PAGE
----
SYSTEM: put the usual abbreviation for ship around the single-letter abbreviation for yard then append the reversal of a verb meaning ‘bumped into’ or ‘came across’.

26a Do one square (5)
LEGIT: split the answer 3,2 and it’s an informal phrase meaning ‘run away’ or ‘do one’.

27a What one might see looking up Bjork, possibly (5,4)
NORTH STAR: … because Björk is a celeb who hails from Iceland.

28a Confession of ignorance from a stumped setter? (1,6,1,4)
I HAVEN’T A CLUE: no idea.

Down Clues

1d Old boy tucked into cold-filled tortilla for a quid perhaps (7)
TOBACCO: the abbreviation for ‘old boy’ goes inside a type of tortilla which also contains the abbreviation that appears on a cold tap.

2d See through Scandinavian group’s welcome (5)
ALOHA: insert an old exclamation meaning ‘see’ or ‘behold’ into the name of a Norwegian band.

3d Unnatural action in a plant (9)
NICOTIANA: this apparently is an ornamental plant related to 1d. It’s an anagram (unnatural) of ACTION IN A.

4d Endless basil sauce can be bother (4)
PEST: drop the last letter from a sauce made with basil.

5d Taste sec blends — sip from a dozen bottles as trial run? (4,4)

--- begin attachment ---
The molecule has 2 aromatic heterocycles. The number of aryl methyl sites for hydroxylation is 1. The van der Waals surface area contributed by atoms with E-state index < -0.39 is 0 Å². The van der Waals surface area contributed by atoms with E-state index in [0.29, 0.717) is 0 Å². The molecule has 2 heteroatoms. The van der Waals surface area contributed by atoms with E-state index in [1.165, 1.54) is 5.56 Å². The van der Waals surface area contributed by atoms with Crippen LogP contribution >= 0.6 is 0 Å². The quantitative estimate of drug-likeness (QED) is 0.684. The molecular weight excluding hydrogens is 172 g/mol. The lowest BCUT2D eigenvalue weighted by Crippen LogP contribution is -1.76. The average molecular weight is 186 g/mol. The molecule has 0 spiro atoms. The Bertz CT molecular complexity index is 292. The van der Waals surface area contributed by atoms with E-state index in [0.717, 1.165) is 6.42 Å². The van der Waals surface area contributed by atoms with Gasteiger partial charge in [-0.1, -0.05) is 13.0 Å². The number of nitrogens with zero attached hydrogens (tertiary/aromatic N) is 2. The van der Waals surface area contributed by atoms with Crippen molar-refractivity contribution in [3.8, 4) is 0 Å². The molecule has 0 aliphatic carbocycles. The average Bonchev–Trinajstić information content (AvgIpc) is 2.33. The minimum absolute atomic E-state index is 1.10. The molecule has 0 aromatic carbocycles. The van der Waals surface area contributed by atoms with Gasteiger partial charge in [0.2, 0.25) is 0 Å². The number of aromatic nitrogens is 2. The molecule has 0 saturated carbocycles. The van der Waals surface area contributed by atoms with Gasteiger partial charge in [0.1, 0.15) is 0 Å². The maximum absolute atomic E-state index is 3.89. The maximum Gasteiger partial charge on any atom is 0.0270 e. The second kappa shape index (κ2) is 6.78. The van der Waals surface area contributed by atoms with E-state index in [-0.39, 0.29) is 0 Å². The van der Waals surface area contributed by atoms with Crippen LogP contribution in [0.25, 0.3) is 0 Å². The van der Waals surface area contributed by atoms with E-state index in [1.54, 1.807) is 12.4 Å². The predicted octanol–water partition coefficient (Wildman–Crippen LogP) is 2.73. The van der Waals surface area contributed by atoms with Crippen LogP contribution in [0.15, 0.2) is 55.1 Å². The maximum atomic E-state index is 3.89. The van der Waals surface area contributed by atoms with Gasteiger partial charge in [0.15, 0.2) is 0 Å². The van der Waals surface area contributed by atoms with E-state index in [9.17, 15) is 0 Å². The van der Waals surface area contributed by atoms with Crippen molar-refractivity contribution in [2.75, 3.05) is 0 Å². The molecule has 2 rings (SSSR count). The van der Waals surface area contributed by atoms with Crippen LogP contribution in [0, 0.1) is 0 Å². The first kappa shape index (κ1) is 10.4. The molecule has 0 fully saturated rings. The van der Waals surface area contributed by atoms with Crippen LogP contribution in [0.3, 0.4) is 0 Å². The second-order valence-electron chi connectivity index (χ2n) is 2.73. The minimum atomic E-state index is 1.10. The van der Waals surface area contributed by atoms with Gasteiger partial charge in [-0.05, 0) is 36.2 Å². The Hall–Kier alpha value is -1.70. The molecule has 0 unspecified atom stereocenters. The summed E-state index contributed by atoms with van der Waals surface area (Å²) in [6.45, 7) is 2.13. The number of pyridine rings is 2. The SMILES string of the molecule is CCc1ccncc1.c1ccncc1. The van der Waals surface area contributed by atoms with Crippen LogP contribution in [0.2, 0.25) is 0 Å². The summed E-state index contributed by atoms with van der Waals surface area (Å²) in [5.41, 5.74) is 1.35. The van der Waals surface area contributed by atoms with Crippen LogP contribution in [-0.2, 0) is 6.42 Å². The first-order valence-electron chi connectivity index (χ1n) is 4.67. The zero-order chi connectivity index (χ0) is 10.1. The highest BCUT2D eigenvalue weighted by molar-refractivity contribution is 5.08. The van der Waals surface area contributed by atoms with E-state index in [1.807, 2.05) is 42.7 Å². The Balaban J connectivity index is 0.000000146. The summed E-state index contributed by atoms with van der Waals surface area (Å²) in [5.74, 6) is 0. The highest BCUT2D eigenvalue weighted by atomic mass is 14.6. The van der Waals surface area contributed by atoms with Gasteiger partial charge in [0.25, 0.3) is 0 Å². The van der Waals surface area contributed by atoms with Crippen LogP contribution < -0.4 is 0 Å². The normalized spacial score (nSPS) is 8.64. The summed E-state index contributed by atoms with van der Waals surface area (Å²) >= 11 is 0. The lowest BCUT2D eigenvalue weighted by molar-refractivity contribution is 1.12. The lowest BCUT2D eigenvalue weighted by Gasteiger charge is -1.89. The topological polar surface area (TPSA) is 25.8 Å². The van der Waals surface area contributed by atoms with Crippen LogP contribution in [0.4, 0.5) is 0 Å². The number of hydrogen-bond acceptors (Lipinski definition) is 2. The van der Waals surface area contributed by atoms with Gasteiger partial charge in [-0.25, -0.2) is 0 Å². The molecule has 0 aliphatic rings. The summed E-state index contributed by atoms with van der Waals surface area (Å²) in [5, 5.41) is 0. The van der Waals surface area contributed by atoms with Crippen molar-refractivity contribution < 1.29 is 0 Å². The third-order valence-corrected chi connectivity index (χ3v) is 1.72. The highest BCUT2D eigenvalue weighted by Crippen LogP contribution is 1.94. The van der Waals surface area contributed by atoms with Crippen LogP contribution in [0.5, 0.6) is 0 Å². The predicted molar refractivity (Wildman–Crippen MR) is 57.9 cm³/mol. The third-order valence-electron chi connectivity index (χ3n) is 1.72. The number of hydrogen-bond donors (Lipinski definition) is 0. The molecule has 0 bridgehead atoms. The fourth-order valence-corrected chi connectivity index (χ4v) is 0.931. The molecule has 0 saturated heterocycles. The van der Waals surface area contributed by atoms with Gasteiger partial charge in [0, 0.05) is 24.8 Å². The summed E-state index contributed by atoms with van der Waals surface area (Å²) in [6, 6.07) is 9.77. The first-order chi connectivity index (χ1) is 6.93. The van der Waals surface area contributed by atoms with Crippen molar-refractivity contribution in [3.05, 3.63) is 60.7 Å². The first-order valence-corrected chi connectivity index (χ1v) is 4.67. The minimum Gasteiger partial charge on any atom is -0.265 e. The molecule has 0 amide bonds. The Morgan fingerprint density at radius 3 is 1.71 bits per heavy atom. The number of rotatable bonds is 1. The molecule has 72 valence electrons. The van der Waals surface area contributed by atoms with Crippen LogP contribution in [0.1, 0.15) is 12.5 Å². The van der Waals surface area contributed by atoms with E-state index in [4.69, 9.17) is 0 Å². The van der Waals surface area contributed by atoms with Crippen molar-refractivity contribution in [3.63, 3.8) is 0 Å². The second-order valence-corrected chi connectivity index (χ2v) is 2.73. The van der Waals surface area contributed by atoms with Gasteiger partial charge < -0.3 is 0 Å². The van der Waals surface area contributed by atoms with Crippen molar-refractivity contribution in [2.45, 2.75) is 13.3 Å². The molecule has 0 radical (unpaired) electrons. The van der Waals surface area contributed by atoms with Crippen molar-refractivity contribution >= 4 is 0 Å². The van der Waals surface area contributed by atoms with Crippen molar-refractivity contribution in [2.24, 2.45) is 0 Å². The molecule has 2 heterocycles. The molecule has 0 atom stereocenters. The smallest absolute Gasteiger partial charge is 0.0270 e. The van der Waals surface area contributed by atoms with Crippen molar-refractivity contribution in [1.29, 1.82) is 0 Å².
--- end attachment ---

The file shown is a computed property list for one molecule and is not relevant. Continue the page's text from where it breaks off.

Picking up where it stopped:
TEST CASE: an anagram (blends) of TASTE SEC. Cryptically this could mean to try all twelve bottles of wine bought together.

6d Redundant actor? (5)
EXTRA: double definition, the first meaning spare.

7d Criminal held raid using two different planes (8)
DIHEDRAL: an anagram (criminal) of HELD RAID.

8d Smarter to reflect before one goes for English check again (2-4)
RE-EDIT: reverse a comparative meaning smarter or neater and replace the Roman numeral for one with E(nglish).

14d Freddie’s opening with a new shot: it’s what Queen invited clown to do (8)
FANDANGO: string together the opening letter of Freddie, a conjunction meaning ‘with’, A, the abbreviation for new and another word for a shot or attempt.

ARVE Error: id and provider shortcodes attributes are mandatory for old shortcodes. It is recommended to switch to new shortcodes that need only url

16d Daly’s former partner raised excellent grower (9)
FORSYTHIA: my immediate thought on seeing Daly was of Cagney and Lacey but the clue is about a more recent TV show (one I’ve never watched). Join together (Tess) Daly’s former partner on that show and the reversal of an abbreviation meaning excellent.

17d Bowled with reverse swing trapping unknown hard Northern big-hitter (8)
BREZHNEV: weld together the crickety abbreviation for bowled and the reversal of a verb to swing or swerve. Now insert one of the mathematical unknowns and the abbreviations for hard (relating to pencils) and Northern.